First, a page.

Accessories for aspiring PC gamers are now the hottest product range from the Swiss PC peripherals manufacturer Logitechs. It generates nearly a third of total sales with its highly specialized controllers for gamers.
Anyone who spends a lot of time playing computer games like “Overwatch”, “Counterstrike” or “League of Legends” and ever wondered whether a special gaming mouse for precise game control is worth the extra cost – the answer is with looking at the latest mouse from Logitech: Rather yes.
The Pro X Superlight 2 is a mouse designed by and for PC gamers. The difference from mid-range mice is striking.
Very fast, very light
Developed in collaboration with e-athletes, the Mouse Companion not only feels more precise, but also slides across a tabletop or mouse pad with almost no resistance.
One reason for this is its light weight: at 60 grams, the Superlight 2 weighs about half the weight of a regular mouse. It’s difficult to judge at what point in the player rankings a gaming mouse makes the decisive difference. But every hand movement feels lighter and more flexible.
Gaming mice compete with each other to have the sensor with the highest sensitivity. This is measured in dots per inch (dpi).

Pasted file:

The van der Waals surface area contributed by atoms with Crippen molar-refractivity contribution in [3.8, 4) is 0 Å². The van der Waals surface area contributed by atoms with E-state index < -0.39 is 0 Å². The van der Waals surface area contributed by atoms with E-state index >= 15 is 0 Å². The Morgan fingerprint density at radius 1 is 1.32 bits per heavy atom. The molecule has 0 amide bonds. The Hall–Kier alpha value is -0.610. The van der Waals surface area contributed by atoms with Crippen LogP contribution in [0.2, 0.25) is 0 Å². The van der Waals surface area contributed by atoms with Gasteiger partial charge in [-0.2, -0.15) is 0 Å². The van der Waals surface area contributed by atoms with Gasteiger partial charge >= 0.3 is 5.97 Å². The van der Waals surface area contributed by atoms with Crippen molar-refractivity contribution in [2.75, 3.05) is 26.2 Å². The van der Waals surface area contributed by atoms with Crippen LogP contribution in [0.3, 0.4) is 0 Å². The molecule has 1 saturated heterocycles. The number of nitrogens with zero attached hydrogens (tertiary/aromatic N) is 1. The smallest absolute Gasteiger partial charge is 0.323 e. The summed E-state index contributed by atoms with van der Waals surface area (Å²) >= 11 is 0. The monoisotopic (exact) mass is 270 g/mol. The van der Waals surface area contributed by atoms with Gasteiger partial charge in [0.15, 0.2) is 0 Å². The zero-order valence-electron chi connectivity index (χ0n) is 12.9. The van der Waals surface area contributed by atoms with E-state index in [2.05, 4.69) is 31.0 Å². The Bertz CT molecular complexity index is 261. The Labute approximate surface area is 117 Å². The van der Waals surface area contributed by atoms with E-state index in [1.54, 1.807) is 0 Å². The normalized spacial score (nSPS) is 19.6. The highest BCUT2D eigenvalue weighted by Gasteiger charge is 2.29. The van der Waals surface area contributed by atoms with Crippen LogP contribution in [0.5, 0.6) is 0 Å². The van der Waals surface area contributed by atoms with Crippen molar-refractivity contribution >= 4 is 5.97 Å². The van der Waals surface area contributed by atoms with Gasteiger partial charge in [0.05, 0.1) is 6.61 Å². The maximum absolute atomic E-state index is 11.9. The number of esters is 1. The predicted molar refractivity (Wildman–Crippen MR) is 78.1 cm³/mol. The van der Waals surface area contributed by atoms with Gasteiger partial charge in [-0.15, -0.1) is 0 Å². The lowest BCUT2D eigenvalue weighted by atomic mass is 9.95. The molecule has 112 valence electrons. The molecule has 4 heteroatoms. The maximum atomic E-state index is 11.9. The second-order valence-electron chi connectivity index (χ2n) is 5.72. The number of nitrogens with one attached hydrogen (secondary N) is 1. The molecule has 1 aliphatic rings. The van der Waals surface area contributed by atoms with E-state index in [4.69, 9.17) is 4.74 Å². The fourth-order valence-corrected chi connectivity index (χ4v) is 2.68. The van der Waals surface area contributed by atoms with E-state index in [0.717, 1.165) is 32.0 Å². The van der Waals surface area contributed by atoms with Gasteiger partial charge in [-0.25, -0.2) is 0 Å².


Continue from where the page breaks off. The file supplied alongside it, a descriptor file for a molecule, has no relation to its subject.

The Superlight 2’s sensitivity can be set to up to 32,000 dpi via software, but in practice this is not necessary.
Minimalism for gamers
You can feel the higher resolution and better mechanics under the mouse buttons even at low dpi numbers, and it even makes opening a popup in Excel much clearer. If there’s one thing to complain about the Superlight 2 for non-gamers, it might be the somewhat clumsy mouse wheel.
Anyone who wants to use the Superlight 2 in the office or on the go will remain incognito and won’t immediately identify themselves as an esports enthusiast. The relatively simple mouse doesn’t have RGB lighting or additional buttons common on gaming devices — there are just two inconspicuous extra buttons on the side.
The mouse comes with Logitech’s usual USB adapter for wireless connectivity and is available in pink, white and black. It costs 189 francs.
Sigmund Skaler He writes about the Swiss technology, media and telecommunications sectors. He previously worked at the Austrian news agency APA as an editor and reporter.More information